• The power handling is doubled. Calculating the ohms is easy, just add them together. For example two 4ohm speakers give you 8ohms. The final method of connecting speakers that you will come across with musical instruments is used as a useful way of connecting four speakers without reducing the ohms too much. Effectively you are just combining the two ways we have already looked at and it is called series/parallel. This is the classic 4x12 connection. First connect pairs of speakers in parallel. Then connect the two pairs of speakers in series as if they were single speakers. (sorry about this but I lost the diagrams that made everything clearer try the Celestion website and look in Dr Decibels Secrets). If you have a couple of 2x12 cabs and you want to connect them together then this would be a good way to go about it. If the internal wiring is in series then no problem, if they are internally wired in parallel, and they probably are, then you need your repair shop to make a lead up to connect them in series. If you want to calculate the impedance you need to do it in two parts, first caculate the impedance of each parallel pair then add them together. In practice if all the speakers are the same then the ohms will be the same as for a single speaker. This is a really useful way of doing things because you get double the sound of a single speaker without using any extra power from the amplifier or having to drive a really low impedance speaker. The power handling is four times that of a single unit. The disadvantage? You have to pay for and carry four speakers at a time. There it is then, I hope this is fairly clear and if you are one of life's experimenters you have a reasonable chance of getting the sound you want without too many costly mistakes with your gear. I'd really like any comments or questions. Good luck.
  • 49 comments sorted by best / new / date

      I think a simple diagram on the connections,and types of wires would probably help the most..
      Hi Phil, Im building a guitar cab consisting of two 16 Ohm, 100W speakers wired in parallel. Now, I know that their combined impedance would be 8 Ohms but I'm slightly confused as to what their RMS power would be (Is this the same as power handling?) and, more importantly, how I would go about calculating this. I would be very grateful if you could help me out here! Thanks, Mark
      PLEASE HELP!!!!! hi guys i built a exact replica of a mesa rectifier 2x12 i put 2 old fender speakers in it from a fender m 80 it sounded pretty good not as deep of a sound though. i then put 2 brand new eminence swamp things in it and i sounded like complete dog shit the most hollow and thin sound ever??? they are 4 ohm i have them run independent im new with this kind of stuff any help would be greatly appreciated thanks Louie
      CALL ME STUPID!! I'm searching the web and after I posted here I find that this KB has a "Master Equalizer"! Not what I expected an equalizer to look like (what do I know??) it has 5 settings - 2 for built-in speakers, 1 for headphones and 2 for external speakers!. Setting #5 seems to get rid of most of the distortion on my old computer speakers - hard to tell on a synthesizer, some notes are still a bit fuzzy on some voices. But that might be normal. So it seems that an external amp/speaker will work - then my question is, "how can I incorporate my expression pedal?" and can I use it on the headphone output? Currently it's in the old case and I just put the keyboard in where the old keys used to be. I simply picked out the fattest wires (gray) and fed my KB output into them. That seems to work (except for the distortion) the volume controlled sound comes out of the organ speakers which are not bad. Not very portable though! I have tried to buy an expression pedal as an after market accessory with no success. Am I barking up the wrong tree here?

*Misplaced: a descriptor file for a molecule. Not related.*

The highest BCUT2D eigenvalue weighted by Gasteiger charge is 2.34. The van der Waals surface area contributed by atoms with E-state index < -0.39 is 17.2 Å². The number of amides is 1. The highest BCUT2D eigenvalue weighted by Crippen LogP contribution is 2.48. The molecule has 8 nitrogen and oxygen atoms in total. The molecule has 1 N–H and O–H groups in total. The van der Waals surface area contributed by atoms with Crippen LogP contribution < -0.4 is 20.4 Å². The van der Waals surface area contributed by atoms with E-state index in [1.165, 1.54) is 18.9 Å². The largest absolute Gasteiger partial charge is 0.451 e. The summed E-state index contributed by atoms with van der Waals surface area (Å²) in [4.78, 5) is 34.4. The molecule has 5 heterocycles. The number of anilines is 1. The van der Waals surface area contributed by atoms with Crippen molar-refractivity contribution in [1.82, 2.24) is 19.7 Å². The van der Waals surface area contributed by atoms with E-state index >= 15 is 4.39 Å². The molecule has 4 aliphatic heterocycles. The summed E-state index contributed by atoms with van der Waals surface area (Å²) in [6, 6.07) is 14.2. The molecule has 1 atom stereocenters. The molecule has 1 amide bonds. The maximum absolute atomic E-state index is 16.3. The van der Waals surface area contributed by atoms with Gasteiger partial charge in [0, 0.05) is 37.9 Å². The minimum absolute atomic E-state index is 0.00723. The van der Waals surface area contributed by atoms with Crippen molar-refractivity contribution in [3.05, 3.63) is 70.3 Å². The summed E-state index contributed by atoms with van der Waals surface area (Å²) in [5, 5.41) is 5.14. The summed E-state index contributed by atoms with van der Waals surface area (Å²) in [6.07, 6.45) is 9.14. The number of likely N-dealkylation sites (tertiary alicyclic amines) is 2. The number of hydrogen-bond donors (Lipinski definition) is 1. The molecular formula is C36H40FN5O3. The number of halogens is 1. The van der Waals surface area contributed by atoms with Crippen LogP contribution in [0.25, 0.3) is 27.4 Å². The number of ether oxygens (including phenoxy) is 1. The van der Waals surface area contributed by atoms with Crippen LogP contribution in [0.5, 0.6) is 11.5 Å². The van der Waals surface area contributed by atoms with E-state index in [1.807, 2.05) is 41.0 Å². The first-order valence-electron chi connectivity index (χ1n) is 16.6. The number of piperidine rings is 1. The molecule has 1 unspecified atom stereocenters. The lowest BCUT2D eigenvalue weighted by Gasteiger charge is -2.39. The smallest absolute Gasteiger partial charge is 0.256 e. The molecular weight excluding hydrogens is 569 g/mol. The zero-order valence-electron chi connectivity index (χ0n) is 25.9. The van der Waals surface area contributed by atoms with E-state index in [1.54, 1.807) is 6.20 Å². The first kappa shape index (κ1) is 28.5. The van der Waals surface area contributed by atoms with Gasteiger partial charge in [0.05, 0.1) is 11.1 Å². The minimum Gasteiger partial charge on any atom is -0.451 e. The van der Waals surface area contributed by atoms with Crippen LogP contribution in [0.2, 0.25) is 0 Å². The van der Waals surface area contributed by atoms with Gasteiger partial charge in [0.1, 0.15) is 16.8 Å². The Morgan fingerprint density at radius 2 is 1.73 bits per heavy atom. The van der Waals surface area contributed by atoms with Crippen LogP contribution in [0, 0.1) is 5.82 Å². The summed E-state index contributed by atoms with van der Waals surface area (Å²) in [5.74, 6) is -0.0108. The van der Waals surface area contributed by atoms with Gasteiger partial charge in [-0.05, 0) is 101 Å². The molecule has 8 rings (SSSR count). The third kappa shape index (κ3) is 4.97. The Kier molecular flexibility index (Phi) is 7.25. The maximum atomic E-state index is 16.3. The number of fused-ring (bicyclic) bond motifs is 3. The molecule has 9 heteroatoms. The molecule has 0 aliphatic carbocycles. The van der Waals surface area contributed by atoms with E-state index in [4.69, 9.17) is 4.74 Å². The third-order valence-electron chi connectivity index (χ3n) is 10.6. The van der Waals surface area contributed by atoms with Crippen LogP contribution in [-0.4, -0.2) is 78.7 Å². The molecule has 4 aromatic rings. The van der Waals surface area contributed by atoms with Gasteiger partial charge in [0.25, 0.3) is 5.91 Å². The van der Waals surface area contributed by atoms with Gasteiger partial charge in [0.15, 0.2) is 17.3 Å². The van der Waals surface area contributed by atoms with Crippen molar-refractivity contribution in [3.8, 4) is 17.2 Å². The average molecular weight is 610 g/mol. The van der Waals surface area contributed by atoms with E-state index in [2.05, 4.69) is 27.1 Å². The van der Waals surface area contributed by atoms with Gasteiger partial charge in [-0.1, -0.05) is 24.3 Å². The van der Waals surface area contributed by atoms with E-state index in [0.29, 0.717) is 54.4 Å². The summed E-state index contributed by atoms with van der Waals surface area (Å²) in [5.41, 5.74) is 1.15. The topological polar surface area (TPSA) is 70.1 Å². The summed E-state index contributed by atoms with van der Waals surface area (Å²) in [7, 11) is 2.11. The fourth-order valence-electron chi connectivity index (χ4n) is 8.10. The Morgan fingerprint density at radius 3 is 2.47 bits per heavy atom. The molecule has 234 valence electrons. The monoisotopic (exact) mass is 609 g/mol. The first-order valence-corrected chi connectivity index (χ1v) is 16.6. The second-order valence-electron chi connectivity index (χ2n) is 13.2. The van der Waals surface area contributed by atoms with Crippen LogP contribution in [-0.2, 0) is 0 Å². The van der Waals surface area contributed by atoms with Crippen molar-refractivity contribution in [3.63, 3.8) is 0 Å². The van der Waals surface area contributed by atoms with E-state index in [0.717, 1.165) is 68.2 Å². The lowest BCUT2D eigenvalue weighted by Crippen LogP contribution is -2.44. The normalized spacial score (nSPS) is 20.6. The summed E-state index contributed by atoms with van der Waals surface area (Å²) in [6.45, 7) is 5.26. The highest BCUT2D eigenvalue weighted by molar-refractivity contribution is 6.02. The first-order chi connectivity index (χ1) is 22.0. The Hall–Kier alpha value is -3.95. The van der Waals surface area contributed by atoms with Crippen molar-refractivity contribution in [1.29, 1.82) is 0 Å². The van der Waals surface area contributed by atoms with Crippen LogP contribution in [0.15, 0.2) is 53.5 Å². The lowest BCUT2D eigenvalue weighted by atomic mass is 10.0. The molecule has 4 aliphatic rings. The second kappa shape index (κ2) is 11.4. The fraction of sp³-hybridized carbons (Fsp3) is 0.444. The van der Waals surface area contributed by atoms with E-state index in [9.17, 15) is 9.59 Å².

I have Yamaha portable keyboard (YPT410) and really miss the expression pedal that I used to have on my old Technics organ. Also, as I start playing for friends and family, I realize that they don't hear the same thing as I do! (because the speakers face straight up at me). I tried wiring the keyboard thru the Technics speakers (and pedal). I needed a small amp to do that so I bought an "AudioBuddy" to amp the KB output (headphones) before inputting to the Technics pedal circuit. But this seems too powerful and I have to crank every other control down. This works (better when it's warmed up!) but I have distortion. Also I tried running directly into some old computer speakers (c1994) - they're big but I have no idea what RMS etc. They do include an amp so this works but still I get distortion - most noticeable when I play more than one note. I usually have these speakers on my TV and they work fine. The YPT410 is a $300 KB so $300 for a speaker is a push. I suppose I would spend it if I was sure it would work and if I could include an expression pedal. Phil, I seem to specialize in weird questions but any help would be appreciated. Thanks
      Phil Starr